Still of Bérénice Bejo and Jean Dujardin in "The Artist" (2011) directed by Michel Hazanavicius
"Kim Novak has gone public, with a press release and a trade ad, to express her ire over The Artist‘s use of Bernard Hermann’s music from 'Vertigo' as backdrop for the silent film. I just spoke with Novak’s longtime manager Sue Cameron, and she told me that the actress is an Oscar voter.
“She was sitting in her living room, she put the DVD in, and then went into an absolute state of shock and devastation,” Cameron said. “When you sit in a theater and familiar music comes on that engenders ready made emotion from a past film, and they use that music to evoke those same emotions, it’s quite hurtful. We know that they had the legal right to use the music, but it’s the music that was the backdrop for classic scenes, like Kim and Jimmy Stewart kissing by the tree, driving along the coast in the car. She is very, very upset.”
Kim Novak in "Vertigo" (1958) directed by Alfred Hitchcock
One looming question is whether Novak has jeopardized her status as a voter, and violated the rules by publicly maligning a movie that is a frontrunner for Best Picture. I will provide updates as I get some clarity, and reaction from The Weinstein Company, which released The Artist. Here is Novak’s reaction, in her own words: “I want to report a rape,” said Kim Novak, the legendary star of “Vertigo,” “Picnic,” and many other revered classics. “My body of work has been violated by ‘The Artist.’
This film took the Love Theme music from “Vertigo” and used the emotions it engenders as its own. Alfred Hitchcock and Jimmy Stewart can’t speak for themselves, but I can. It was our work that unconsciously or consciously evoked the memories and feelings to the audience that were used for the climax of ‘The Artist.’”
Novak went on to say that “The Artist” could and should have been able to stand on its own. “There was no reason for them to depend on Bernard Herrmann’s score from ‘Vertigo’ to provide more drama. ‘Vertigo’s’ music was written during the filming.
Hitchcock wanted the theme woven musically in the puzzle pieces of the storyline. Even though they did given Bernard Herrmann a small credit at the end, I believe this kind of filmmaking trick to be cheating. Shame on them!” Source: www.deadline.com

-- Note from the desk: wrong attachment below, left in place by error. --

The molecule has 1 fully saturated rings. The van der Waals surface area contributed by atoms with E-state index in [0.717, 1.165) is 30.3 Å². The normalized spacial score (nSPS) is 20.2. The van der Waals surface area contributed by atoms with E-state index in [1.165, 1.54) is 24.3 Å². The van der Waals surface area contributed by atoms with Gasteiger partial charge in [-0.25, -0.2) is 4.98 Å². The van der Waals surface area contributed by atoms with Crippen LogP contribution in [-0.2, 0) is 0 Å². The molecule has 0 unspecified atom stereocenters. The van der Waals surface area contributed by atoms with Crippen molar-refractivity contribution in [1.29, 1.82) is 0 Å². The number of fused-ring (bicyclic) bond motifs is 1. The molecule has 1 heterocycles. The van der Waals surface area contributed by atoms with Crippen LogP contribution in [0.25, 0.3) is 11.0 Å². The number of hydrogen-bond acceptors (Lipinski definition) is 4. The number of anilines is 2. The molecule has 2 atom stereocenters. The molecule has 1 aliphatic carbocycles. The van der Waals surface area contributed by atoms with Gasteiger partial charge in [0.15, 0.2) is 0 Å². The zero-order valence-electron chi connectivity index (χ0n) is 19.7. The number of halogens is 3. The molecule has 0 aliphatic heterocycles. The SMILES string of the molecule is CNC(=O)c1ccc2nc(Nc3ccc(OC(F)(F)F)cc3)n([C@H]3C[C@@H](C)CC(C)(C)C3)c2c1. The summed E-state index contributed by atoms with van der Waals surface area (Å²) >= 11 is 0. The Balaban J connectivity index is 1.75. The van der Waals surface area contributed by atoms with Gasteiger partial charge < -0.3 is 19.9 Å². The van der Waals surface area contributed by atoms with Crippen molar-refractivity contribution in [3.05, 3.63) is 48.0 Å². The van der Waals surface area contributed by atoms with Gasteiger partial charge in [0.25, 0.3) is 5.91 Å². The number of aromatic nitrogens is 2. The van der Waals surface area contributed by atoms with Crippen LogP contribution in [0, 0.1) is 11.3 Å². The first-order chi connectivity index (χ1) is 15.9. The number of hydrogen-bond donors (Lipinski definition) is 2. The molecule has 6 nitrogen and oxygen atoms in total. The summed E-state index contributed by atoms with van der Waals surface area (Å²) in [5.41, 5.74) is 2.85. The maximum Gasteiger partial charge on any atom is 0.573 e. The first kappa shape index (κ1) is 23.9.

The Movie Industry and Technology Progress:
The music and movie business has been consistently wrong in its claims that new platforms and channels would be the end of its businesses. In each case, the new technology produced a new market far larger than the impact it had on the existing market.
1920’s – the record business complained about radio. The argument was because radio is free, you can’t compete with free. No one was ever going to buy music again.
1940’s – movie studios had to divest their distribution channel – they owned over 50% of the movie theaters in the U.S. “It’s all over,” complained the studios. In fact, the number of screens went from 17,000 in 1948 to 38,000 today.
1950’s – broadcast television was free; the threat was cable television. Studios argued that their free TV content couldn’t compete with paid.
1970’s – Video Cassette Recorders (VCR’s) were going to be the end of the movie business. The movie businesses and its lobbying arm MPAA fought it with “end of the world” hyperbole. The reality? After the VCR was introduced, studio revenues took off like a rocket. With a new channel of distribution, home movie rentals surpassed movie theater tickets.
1998 – the MPAA got congress to pass the Digital Millennium Copyright Act (DMCA), making it illegal for you to make a digital copy of a DVD that you actually purchased.
2000 – Digital Video Recorders (DVR) like TiVo allowing consumer to skip commercials was going to be the end of the TV business. DVR’s reignite interest in TV.
2006 - broadcasters sued Cablevision (and lost) to prevent the launch of a cloud-based DVR to its customers.
Today it’s the Internet that’s going to put the studios out of business. Sound familiar? Source: steveblank.com
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